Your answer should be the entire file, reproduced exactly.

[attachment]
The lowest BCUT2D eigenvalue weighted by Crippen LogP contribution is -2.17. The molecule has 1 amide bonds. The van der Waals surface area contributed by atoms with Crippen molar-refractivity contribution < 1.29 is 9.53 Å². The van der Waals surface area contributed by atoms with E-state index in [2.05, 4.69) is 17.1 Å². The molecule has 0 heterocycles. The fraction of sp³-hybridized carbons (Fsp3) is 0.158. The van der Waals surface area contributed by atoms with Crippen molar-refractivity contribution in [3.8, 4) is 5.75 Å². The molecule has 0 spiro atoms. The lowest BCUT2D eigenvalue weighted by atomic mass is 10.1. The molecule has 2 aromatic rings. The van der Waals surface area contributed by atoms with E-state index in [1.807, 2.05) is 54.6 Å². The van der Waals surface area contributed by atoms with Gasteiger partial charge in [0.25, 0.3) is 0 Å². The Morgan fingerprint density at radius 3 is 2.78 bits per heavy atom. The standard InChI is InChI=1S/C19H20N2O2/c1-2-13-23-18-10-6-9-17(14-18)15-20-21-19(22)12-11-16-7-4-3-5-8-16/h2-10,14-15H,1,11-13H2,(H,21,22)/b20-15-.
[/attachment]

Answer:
The lowest BCUT2D eigenvalue weighted by Crippen LogP contribution is -2.17. The molecule has 1 amide bonds. The van der Waals surface area contributed by atoms with Crippen molar-refractivity contribution < 1.29 is 9.53 Å². The van der Waals surface area contributed by atoms with E-state index in [2.05, 4.69) is 17.1 Å². The molecule has 0 heterocycles. The fraction of sp³-hybridized carbons (Fsp3) is 0.158. The van der Waals surface area contributed by atoms with Crippen molar-refractivity contribution in [3.8, 4) is 5.75 Å². The molecule has 0 spiro atoms. The lowest BCUT2D eigenvalue weighted by atomic mass is 10.1. The molecule has 2 aromatic rings. The van der Waals surface area contributed by atoms with E-state index in [1.807, 2.05) is 54.6 Å². The van der Waals surface area contributed by atoms with Gasteiger partial charge in [0.25, 0.3) is 0 Å². The Morgan fingerprint density at radius 3 is 2.78 bits per heavy atom. The standard InChI is InChI=1S/C19H20N2O2/c1-2-13-23-18-10-6-9-17(14-18)15-20-21-19(22)12-11-16-7-4-3-5-8-16/h2-10,14-15H,1,11-13H2,(H,21,22)/b20-15-.